If you are affiliated with someone who is applying for an O-1 visa to the U.S., either as that person’s support staffperson or family member, you too may be eligible for a short-term (nonimmigrant) visa to the United States. Here are the basic eligibility rules. To learn more about who qualifies for the underlying O-1 visa, see “An O-1 Visa to the U.S.: Do You Qualify?”
The important thing to understand about these dependent visas is that their validity relies on that of the underlying visa. They will last for the same length of time as the O-1 visa holder’s visa, and they may be extended if and only if the O-1 visa holder receives an extension. If the O-1 visa holder violates the terms of his or her visa, or otherwise causes it to be canceled, the O-2 and O-3 dependents will suffer the same consequences.
Of course, O-2 and O-3 visa holders must themselves take care to abide by the terms of their visa. Violating its terms (such as by working illegally, in the case of an O-3 dependent) or failing to leave on time can result in the visa being canceled or the person becoming ineligible for subsequent U.S. visas.
O-2 visas are available to people who work as essential support personnel of O-1 athletes and entertainers. O-2 visas are not available in the fields of science, business, or education. O-2 workers must be accompanying O-1 artists or athletes and be an integral part of the actual performance. The O-2 worker must also have critical skills, as well as experience with the particular O-1 worker, that are not general in nature and cannot be performed by a U.S. worker.
In the case of motion picture or television productions, there must be a preexisting, long-standing working relationship between the O-2 applicant and the O-1 worker. If significant portions of the production will take place both in and out of the U.S., O-2 support personnel must be deemed necessary for the achievement of continuity and a smooth, successful production.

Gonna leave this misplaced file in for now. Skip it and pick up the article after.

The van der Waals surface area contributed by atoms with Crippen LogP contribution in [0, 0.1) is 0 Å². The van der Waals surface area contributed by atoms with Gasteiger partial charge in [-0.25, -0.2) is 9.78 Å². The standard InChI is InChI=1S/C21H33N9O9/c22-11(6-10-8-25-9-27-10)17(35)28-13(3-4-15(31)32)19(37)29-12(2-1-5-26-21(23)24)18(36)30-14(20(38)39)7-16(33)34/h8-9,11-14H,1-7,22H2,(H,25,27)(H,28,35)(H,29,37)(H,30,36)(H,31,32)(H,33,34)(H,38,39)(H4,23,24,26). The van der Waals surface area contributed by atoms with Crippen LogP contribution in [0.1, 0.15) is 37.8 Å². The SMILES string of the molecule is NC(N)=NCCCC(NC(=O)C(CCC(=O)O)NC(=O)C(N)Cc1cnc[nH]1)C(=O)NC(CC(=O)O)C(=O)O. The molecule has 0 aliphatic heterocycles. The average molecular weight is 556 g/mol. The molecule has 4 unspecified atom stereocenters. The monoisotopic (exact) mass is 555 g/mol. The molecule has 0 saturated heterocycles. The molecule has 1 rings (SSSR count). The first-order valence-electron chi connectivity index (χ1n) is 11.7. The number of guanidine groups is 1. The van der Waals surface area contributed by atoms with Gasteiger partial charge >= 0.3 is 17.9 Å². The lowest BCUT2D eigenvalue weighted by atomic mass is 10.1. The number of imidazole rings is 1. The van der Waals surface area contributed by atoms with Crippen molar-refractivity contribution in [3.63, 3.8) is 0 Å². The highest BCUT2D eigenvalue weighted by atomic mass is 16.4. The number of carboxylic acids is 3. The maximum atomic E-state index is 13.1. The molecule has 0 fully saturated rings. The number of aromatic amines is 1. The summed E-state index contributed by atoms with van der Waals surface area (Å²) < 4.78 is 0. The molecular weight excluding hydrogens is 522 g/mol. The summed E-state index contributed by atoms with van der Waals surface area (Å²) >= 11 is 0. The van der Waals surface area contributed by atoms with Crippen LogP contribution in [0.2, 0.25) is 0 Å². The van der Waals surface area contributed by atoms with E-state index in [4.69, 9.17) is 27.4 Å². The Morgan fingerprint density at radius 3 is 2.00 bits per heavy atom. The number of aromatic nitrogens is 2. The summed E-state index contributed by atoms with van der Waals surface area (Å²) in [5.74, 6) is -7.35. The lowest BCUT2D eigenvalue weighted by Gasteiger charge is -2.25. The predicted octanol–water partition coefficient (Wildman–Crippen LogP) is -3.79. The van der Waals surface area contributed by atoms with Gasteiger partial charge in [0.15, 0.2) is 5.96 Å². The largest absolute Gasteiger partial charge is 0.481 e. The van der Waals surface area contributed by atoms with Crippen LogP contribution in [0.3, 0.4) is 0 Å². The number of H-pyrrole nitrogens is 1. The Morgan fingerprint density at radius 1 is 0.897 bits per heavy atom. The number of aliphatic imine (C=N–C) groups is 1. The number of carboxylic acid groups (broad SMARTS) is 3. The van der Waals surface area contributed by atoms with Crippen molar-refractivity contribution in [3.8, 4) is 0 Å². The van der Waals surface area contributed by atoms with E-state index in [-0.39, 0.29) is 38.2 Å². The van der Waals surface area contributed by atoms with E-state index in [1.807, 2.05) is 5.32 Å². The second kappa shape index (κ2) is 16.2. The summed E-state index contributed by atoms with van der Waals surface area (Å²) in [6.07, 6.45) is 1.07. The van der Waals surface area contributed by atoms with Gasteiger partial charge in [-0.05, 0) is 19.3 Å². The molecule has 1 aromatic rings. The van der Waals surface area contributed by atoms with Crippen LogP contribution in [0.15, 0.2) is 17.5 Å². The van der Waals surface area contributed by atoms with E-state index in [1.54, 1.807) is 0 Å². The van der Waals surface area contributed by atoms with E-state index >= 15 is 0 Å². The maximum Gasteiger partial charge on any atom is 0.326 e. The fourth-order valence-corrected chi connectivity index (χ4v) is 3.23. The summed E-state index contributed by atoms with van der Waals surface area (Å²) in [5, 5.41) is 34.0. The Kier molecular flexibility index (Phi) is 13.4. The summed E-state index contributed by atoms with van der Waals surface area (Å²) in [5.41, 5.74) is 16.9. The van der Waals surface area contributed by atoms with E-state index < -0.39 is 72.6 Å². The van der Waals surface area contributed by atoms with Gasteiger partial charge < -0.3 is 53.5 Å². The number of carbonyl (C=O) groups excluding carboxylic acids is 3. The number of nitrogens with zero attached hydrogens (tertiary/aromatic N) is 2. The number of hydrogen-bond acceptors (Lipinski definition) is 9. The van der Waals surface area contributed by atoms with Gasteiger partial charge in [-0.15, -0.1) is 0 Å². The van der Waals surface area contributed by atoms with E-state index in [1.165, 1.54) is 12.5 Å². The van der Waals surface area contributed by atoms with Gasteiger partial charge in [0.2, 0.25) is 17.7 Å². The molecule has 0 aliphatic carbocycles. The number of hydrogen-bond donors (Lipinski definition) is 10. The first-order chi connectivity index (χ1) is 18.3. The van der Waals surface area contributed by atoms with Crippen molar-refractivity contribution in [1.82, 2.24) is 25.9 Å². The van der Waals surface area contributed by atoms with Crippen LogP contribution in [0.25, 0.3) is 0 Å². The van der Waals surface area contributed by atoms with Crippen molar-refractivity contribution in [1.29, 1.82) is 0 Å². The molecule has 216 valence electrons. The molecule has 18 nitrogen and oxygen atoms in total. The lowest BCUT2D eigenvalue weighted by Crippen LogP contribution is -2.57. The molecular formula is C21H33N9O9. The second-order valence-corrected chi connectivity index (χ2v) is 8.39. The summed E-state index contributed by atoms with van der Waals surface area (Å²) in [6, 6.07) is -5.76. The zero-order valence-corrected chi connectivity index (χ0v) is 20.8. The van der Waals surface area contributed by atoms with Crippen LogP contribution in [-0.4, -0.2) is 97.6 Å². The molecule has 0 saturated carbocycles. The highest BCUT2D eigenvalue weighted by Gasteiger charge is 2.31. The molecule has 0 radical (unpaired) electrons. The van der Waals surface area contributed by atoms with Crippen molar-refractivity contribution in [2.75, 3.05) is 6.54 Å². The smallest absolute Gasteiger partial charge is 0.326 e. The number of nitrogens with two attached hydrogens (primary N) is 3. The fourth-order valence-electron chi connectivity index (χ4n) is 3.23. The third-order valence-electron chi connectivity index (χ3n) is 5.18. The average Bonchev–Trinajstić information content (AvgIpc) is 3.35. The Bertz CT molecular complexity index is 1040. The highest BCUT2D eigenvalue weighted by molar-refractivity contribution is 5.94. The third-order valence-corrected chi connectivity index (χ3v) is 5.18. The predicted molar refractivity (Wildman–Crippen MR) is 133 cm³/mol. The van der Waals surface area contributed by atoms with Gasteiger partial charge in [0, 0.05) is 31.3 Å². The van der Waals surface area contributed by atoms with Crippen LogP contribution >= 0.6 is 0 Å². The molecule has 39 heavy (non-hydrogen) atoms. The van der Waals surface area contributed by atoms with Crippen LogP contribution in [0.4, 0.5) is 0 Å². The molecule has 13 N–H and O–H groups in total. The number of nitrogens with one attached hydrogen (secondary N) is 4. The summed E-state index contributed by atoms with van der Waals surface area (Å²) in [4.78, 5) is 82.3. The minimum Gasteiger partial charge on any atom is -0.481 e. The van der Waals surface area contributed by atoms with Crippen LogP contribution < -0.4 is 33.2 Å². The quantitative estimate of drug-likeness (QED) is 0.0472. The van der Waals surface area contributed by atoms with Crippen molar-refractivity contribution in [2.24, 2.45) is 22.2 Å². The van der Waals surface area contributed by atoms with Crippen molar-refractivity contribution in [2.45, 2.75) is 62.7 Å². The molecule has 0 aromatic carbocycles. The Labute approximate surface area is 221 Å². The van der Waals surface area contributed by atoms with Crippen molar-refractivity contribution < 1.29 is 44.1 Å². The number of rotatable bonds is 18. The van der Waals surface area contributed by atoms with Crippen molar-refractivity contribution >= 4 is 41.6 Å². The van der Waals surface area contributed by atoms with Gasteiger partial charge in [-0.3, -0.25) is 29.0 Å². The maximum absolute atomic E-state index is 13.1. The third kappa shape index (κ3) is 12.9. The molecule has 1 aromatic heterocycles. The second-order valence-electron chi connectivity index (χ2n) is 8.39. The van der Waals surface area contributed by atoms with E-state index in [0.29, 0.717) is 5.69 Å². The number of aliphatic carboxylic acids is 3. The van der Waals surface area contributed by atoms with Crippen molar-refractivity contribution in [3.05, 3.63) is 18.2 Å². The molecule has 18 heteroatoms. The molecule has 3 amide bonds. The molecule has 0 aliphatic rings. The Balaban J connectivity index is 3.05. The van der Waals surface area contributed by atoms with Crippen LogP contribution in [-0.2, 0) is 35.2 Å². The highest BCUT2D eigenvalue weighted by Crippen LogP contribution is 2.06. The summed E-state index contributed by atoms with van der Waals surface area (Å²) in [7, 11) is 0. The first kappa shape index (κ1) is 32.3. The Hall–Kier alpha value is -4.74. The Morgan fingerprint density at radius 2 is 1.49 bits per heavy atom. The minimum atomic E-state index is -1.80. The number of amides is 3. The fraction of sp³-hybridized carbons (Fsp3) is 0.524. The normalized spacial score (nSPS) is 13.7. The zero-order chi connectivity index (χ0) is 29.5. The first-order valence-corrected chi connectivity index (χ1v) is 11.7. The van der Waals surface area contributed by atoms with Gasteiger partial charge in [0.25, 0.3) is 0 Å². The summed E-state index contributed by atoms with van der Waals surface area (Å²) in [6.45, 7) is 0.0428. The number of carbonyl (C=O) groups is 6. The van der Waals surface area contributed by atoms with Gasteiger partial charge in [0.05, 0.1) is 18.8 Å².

O-3 visas are available to accompanying spouses and unmarried children under age 21 of O-1 or O-2 visa holders. O-3 visas allow these relatives to enter and remain in the U.S. with the O-1 visa holder, but they may not accept employment in the United States. Both the spouse and children may, however, attend school in th United States, whether at an elementary, post-secondary, or other level.
For details about what to expect and do during the O visa application process, see U.S. Immigration Made Easy, by Ilona Bray (Nolo).
You might also wish to consult an immigration attorney for a full personal analysis of your eligibility, and for help with the application process. Using Nolo's Lawyer Directory, you can find an expert attorney who fits your needs and has taken the Nolo pledge promising respectful service. Look in particular for an attorney with expertise in business immigration law (even immigration law has many subspecialties within it).